A team of scientists from the Salk Institute, Ecole Polytechnique Federale De Lausanne (EPFL) and the University of Lausanne have created super strong mice by controlling its natural muscle growth. This invention will help solve genetic muscular degeneration and other age-related problems.
The scientists changed the activity of certain genes by tweaking a genome regulator called NCOR1. They suppressed a thyroid hormone which regulates growth in most mammals and created mice that were twice as strong as normal.
According to Johan Auwerx, the lead author from Ecole Polytechnique Fédérale de Lausanne (EPFL), "This could be used to combat muscle weakness in the elderly, which leads to falls and contributes to hospitalizations."
"In addition, we think that this could be used as a basis for developing a treatment for genetic muscular dystrophy."
"There are now ways to develop drugs for people who are unable to exercise due to obesity or other health complications, such as diabetes, immobility and frailty," said Ronald M Evans, a professor at the Salk Institute. "We can now engineer specific gene networks in muscle to give the benefits of exercise to sedentary mice."
It may be recalled that cell biology expert Norman S Wolf dealt with muscular degeneration in his book 'Comparative Biology on Aging.' Wolf had argued that by restricting calories and doing regular exercise, humans could slow aging process and reduce muscular degeneration.
In the present case, the mice, which underwent genetic mutation, became true marathoners, running faster and longer before showing any signs of fatigue. They were able to cover almost twice the distance compared to the normal mice. They also exhibited better tolerance to cold.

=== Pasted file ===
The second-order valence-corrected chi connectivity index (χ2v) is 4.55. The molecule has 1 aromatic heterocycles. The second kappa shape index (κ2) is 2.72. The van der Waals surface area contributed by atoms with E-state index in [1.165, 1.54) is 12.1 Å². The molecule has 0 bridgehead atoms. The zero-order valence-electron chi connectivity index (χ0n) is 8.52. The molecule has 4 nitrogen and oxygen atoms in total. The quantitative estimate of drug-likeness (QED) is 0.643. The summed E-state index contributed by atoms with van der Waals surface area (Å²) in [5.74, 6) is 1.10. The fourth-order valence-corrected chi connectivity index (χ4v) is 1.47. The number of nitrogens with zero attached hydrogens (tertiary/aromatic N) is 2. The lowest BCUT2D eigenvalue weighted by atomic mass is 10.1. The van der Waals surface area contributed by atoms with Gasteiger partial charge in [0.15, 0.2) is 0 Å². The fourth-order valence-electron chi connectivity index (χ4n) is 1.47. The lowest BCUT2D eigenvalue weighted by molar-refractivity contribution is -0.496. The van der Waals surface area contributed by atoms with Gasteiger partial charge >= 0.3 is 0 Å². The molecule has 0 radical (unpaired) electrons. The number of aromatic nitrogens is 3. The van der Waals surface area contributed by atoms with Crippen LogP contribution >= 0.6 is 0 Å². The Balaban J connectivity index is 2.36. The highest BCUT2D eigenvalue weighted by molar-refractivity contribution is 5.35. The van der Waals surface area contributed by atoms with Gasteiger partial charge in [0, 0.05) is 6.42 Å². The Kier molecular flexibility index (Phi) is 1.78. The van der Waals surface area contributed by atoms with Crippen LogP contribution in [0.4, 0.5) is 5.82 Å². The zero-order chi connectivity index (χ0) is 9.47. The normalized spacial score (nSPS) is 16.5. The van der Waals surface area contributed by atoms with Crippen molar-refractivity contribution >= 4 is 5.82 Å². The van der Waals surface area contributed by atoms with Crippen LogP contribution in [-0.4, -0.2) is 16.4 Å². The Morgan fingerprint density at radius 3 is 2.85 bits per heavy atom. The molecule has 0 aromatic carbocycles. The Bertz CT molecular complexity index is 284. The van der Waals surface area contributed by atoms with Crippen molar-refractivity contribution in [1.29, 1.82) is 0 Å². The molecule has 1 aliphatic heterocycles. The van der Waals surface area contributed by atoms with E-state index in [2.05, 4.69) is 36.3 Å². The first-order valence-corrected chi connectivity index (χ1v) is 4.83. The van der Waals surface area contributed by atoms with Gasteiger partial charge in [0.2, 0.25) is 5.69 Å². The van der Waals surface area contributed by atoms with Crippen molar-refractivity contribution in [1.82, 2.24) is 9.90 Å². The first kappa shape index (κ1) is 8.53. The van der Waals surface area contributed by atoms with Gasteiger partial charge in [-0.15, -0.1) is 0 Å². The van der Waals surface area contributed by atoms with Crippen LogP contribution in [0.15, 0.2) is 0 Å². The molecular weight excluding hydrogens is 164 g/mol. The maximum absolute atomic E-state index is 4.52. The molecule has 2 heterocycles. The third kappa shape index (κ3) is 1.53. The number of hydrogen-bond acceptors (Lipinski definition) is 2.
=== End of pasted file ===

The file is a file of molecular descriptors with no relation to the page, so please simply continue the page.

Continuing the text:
Unlike "genetic accelerators," the new work shows that suppressing an inhibitor is a new way to build muscle, which in this experiment confirmed that the muscle fibers of the modified mice are denser, more massive, and the cells in the tissue contain higher numbers of mitochondria-cellular organelles that deliver energy to the muscles.
Auwerx said that if these results were confirmed in humans, the experiment would attract attention especially from the athletes and medical experts.
The Salk Institute conducts biological research on molecular biology, genetics, neuroscience and plant biology. Five scientists from here have won Nobel Prizes.
Recently, the institute discovered a safer way to cure asthma, allergies and arthritis. It has also done research on a drug that reduces baldness.
The EPFL (Switzerland) focuses on education, research, technology and has conducted several researches on subjects like microbiology and robotics.